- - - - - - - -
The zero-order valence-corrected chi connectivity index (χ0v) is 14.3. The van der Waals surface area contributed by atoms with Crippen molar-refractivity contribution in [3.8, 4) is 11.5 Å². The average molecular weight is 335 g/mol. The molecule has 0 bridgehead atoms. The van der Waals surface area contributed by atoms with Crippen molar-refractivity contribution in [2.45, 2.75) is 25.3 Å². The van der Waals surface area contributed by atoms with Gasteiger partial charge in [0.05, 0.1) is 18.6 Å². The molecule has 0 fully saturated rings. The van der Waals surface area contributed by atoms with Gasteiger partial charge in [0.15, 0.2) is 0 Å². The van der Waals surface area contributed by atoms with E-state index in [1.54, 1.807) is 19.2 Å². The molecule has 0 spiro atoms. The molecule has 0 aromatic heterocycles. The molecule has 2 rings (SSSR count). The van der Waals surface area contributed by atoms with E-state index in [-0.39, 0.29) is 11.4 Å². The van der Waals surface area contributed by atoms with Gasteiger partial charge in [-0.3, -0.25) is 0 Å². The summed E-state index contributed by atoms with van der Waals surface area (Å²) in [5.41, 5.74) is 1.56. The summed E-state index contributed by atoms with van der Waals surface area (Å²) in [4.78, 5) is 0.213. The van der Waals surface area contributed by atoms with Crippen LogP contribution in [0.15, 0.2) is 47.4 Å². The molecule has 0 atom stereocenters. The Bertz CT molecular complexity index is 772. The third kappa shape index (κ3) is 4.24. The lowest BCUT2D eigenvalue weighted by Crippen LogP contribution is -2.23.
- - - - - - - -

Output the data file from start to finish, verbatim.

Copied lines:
The zero-order valence-corrected chi connectivity index (χ0v) is 14.3. The van der Waals surface area contributed by atoms with Crippen molar-refractivity contribution in [3.8, 4) is 11.5 Å². The average molecular weight is 335 g/mol. The molecule has 0 bridgehead atoms. The van der Waals surface area contributed by atoms with Crippen molar-refractivity contribution in [2.45, 2.75) is 25.3 Å². The van der Waals surface area contributed by atoms with Gasteiger partial charge in [0.05, 0.1) is 18.6 Å². The molecule has 0 fully saturated rings. The van der Waals surface area contributed by atoms with Gasteiger partial charge in [0.15, 0.2) is 0 Å². The van der Waals surface area contributed by atoms with E-state index in [1.54, 1.807) is 19.2 Å². The molecule has 0 spiro atoms. The molecule has 0 aromatic heterocycles. The molecule has 2 rings (SSSR count). The van der Waals surface area contributed by atoms with E-state index in [-0.39, 0.29) is 11.4 Å². The van der Waals surface area contributed by atoms with Gasteiger partial charge in [-0.3, -0.25) is 0 Å². The summed E-state index contributed by atoms with van der Waals surface area (Å²) in [5.41, 5.74) is 1.56. The summed E-state index contributed by atoms with van der Waals surface area (Å²) in [4.78, 5) is 0.213. The van der Waals surface area contributed by atoms with Crippen LogP contribution in [0.15, 0.2) is 47.4 Å². The molecule has 0 atom stereocenters. The Bertz CT molecular complexity index is 772. The third kappa shape index (κ3) is 4.24. The lowest BCUT2D eigenvalue weighted by Crippen LogP contribution is -2.23.